When I completed my training to earn my KPA CTP (Karen Pryor Academy Certified Training Partner), one of the things we had to do for graduation was demonstrate this by having our dogs perform 10 behaviors in a row, with each one acting as a reinforcer for the previous one- one click and treat at the end of all ten. The key to doing this is to cue the next behavior at the moment you would have clicked the previous one. What this meant was these 10 behaviors were completed in about 30 seconds! I can't remember the exact behaviors I used for Eloise but as an example, if I cued "sit", then as soon as her fuzzy butt hit the floor, I'd cue "pop" for her to leap off the ground and as soon as her feet left the ground for that leap, I'd cue "down" so she'd land and lie down immediately and as soon as her fuzzy tummy hit the ground, I'd cue something else. You get the picture. It was fast! But I got ten behaviors, all for one click and treat.
When we received this assignment and understood it, I couldn't wait to bring it home to Percy. And I was thrilled to be able to come up with ten behaviors I could use, and even more thrilled when I tried it and he was successful. Those behaviors included Alex's Foundation Lessons such as head down, following a target, stand on a mat, and Grownups, in addition to a "wait" and recall I had taught him.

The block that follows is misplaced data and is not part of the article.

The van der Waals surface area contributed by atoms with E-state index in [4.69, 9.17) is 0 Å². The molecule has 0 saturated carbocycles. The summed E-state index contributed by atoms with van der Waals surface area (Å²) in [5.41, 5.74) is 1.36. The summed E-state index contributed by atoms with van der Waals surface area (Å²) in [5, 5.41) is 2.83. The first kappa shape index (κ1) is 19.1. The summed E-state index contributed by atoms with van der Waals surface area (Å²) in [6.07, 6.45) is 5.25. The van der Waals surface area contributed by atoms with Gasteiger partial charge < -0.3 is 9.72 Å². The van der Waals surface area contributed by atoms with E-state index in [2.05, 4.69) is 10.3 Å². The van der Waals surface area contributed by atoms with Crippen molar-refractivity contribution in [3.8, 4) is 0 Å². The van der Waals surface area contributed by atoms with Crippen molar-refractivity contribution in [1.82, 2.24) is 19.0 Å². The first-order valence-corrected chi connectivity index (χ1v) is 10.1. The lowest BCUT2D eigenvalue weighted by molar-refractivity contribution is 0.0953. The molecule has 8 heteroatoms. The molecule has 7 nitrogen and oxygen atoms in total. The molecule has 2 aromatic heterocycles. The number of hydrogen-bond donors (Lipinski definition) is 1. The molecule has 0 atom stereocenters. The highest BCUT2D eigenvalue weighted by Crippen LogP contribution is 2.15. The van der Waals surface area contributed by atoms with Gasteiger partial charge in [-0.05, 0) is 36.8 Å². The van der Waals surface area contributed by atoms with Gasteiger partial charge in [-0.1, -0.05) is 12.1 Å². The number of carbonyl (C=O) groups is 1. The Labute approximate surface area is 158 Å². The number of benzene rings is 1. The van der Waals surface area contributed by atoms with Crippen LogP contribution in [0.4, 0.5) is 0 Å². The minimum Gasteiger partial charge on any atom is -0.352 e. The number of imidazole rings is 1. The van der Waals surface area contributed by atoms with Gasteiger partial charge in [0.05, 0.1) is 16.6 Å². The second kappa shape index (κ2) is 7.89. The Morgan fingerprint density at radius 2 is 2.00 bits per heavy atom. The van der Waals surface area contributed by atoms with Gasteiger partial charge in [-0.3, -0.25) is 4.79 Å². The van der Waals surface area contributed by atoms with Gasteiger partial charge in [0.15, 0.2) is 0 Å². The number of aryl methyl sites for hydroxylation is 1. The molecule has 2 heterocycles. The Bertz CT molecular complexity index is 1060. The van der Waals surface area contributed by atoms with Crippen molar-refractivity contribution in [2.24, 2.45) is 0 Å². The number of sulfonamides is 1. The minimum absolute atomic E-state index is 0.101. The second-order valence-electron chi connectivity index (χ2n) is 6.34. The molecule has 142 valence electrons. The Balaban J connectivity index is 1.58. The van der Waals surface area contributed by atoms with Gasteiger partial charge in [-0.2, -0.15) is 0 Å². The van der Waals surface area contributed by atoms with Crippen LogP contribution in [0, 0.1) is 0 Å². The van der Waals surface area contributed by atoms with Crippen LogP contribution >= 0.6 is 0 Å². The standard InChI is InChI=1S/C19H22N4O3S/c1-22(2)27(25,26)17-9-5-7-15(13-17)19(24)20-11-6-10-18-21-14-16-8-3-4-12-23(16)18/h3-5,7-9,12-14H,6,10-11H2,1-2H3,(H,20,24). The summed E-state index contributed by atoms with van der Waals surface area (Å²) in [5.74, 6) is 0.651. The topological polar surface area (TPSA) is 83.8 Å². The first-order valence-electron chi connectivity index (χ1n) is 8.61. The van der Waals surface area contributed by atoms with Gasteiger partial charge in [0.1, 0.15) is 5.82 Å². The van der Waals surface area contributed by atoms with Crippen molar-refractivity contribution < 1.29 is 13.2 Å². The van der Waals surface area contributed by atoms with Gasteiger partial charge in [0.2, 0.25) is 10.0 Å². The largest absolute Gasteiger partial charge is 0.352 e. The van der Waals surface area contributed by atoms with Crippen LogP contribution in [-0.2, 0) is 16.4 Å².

But still- what about riding? How am I going to maintain a gait around and around the arena? One step at a time. I had built a quiet walking next to me behavior one step at a time. Then we'd go a few more steps before a click and treat. In working with him in the arena, I have defined the "walk on" behavior by using the criteria of ten steps. I cued a verbal "walk on", and after ten steps, I clicked and treated. But then I linked those tens together, so that instead of clicking after ten steps, I verbally cued "walk on" so he would walk another ten steps. Then I clicked and treated. He was fine with that. Remember, this is a busy boy who is not just going to walk around with me ad nauseum because I say so. He's perfectly capable of creating his own entertainment (grabbing a bite of grass, touching the electric rope with his nose just to show me he knows the part around the arena is not on, stopping to dig in the sand and roll…these are all things he likes to do and will do if I'm not clear about what it is which will earn reinforcement). Creating his own entertainment is highly reinforcing. I don't stop behaviors or punish behaviors. I avoid unwanted behaviors, by being clear with my cues about precisely what they mean. And reinforcing them when executed correctly.
It was quite clear he understood the ten steps. And quite clear he was comfortable with my cueing another ten. So I added a third ten. Not a problem, not a bobble. No grass grabbing, no fence poking, just quiet steps. I added other behaviors he likes. We'd go ten steps and then do "Grownups", standing quietly at my side when I fold my hands at my waist. We'd do that and then do another ten steps. We'd go ten steps and then another ten and then step over a rail on the ground. I mixed things up but stuck to clear and happily performed behaviors. I began to build a 30 step unit of steps by leaving out one of the cues, and then another. He did not get frustrated or impatient or bored. He stayed mentally connected with me so that when I cued something different, he was right there to respond to a verbal or hand or body cue. If he had not responded promptly, I would have known that behavior did not meet criteria and I would have needed to go back and do a better job of training it.